Insights: Article

Sales Tax Reform: City of San Francisco Modifies Sales Tax Rules

By Laura Robichaud

January 08, 2019

New Propositions C and D passed by the City of San Francisco will have an impact on certain companies that do business in San Francisco. As an additional note of caution, if a business has nexus in San Francisco, then they will most likely have nexus in the state of California as well

Proposition C had two separate parts that passed and are effective February 28, 2019:

  1. Early Care and Education Commercial Rents Tax: This ordinance adds an additional tax to the existing gross receipts and payroll taxes already in place. On gross receipts from the lease or sublease of warehouse space in the city, there will be an additional 1 percent tax on top of the current 3.5 percent tax on receipts from the lease of other commercial (or nonresidential) spaces.
  2. Homelessness Gross Receipts Tax: For businesses with more than $50 million in total taxable gross receipts attributable to San Francisco, depending on business activities, an additional tax between the rate of 0.175 percent to 0.69 percent will be due.

Businesses located in San Francisco with more than $1 million in total gross receipts for federal tax purposes and at least 1,000 U.S. employees whose activities are classified as an administrative office under the new ordinance will be required to pay an annual homelessness administrative office tax, which is equal to 1.5 percent of San Francisco payroll. This is in addition to the already existing 1.4 percent administrative office tax rate of San Francisco payroll.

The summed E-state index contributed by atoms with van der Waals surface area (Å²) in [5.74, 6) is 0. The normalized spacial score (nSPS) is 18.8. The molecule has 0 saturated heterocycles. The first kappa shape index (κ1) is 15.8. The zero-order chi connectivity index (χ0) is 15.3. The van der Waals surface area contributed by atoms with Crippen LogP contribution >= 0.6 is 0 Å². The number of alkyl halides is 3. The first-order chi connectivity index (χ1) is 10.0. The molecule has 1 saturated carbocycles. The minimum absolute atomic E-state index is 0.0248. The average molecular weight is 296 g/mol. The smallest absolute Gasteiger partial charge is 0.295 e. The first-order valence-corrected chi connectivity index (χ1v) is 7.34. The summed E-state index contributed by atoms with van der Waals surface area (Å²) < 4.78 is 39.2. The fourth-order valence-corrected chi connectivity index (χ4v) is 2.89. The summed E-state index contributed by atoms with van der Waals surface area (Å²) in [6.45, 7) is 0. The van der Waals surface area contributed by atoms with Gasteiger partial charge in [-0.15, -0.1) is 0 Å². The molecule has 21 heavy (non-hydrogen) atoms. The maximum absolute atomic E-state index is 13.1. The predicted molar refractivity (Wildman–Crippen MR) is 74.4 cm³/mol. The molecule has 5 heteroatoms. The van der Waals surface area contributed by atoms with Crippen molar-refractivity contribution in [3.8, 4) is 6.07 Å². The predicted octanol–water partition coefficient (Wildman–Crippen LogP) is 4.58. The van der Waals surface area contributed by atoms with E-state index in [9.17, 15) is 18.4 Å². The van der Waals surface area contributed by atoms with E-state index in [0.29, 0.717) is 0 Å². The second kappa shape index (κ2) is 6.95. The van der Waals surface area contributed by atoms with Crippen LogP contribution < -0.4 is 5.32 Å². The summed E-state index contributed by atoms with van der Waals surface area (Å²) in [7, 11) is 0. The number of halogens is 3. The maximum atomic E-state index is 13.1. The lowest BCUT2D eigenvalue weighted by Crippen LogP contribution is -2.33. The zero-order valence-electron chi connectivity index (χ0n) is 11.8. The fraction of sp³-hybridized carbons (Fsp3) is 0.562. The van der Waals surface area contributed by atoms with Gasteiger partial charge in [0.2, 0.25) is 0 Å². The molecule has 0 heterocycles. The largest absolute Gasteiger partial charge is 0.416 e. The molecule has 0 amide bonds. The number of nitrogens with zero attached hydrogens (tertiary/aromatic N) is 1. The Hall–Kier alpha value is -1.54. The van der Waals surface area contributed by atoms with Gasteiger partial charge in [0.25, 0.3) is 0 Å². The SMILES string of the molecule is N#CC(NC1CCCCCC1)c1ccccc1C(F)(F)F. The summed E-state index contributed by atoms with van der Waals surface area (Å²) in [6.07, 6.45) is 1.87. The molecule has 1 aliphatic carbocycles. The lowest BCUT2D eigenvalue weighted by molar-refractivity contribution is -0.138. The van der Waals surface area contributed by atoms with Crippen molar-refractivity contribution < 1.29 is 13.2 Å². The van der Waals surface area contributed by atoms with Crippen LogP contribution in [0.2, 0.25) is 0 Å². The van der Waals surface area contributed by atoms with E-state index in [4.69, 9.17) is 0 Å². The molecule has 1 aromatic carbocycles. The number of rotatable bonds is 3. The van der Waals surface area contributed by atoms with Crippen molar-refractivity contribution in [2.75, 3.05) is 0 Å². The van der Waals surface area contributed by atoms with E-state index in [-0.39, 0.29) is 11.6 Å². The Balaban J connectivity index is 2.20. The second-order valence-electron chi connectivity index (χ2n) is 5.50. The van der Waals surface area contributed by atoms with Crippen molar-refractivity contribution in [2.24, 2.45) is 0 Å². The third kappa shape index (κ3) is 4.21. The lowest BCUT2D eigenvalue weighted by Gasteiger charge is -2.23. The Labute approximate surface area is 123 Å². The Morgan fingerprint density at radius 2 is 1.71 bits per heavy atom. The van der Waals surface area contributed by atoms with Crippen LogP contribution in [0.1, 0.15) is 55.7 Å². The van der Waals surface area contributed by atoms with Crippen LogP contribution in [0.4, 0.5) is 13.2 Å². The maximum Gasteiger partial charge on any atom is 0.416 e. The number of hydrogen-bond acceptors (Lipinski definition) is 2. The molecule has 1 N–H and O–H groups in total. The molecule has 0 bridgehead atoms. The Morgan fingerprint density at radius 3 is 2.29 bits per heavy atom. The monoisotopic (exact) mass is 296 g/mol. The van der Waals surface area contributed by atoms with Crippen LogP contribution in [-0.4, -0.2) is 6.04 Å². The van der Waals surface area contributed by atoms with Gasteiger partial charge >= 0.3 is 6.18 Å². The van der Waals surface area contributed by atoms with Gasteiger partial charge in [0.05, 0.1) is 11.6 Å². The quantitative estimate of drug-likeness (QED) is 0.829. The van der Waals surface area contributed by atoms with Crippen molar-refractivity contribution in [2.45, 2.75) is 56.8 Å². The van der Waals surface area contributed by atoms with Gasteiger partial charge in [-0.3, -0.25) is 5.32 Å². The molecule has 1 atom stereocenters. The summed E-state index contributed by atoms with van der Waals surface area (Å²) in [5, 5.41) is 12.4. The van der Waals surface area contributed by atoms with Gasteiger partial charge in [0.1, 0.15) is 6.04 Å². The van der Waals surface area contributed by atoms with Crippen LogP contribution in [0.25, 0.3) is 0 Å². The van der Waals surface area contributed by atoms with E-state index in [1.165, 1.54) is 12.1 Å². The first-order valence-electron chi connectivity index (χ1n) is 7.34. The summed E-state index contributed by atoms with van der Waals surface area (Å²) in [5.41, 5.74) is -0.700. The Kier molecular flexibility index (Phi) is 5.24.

New Proposition D is a result of the SCOTUS decision in the Wayfair case. Proposition D expands the meaning of engaging in business within the city of San Francisco. Any business with more than $500,000 in total gross receipts assigned to San Francisco must register with the city, even if they have no physical presence of any kind. As a result, these businesses will be subject to registration fees, unless exempted.

Please contact your Eide Bailly professional or a member of our State and Local Tax team to discuss your specific situation.

Latest Insights

February 20, 2019
If Amazon is fulfilling online orders for your business, you could unknowingly be exposed to new sales tax laws across the country.
January 8, 2019
States are taking an aggressive approach to sales tax and remote sellers after last year’s Supreme Court decision. Are you in compliance?
January 7, 2019
The Colorado Department of Revenue has radically changed the sourcing rules for sales tax purposes, and the collection requirements for retailers have been greatly expanded.
January 7, 2019
The recent US Supreme Court decision that overturned Quill in the South Dakota v Wayfair case has many states making or considering law changes related to sales tax compliance for out-of-state sellers.
January 4, 2019
Connecticut has passed a law taxing passthrough entities to help offset federal tax deduction limitations, but how will it work?
January 3, 2019
The 2018-2019 Pocket Tax Guide provides a quick view of tax updates, current rates and new tax law summaries for business, estate, general and individuals. It has been designed to be compact and folded into a pocket sized pamphlet.
Find A Location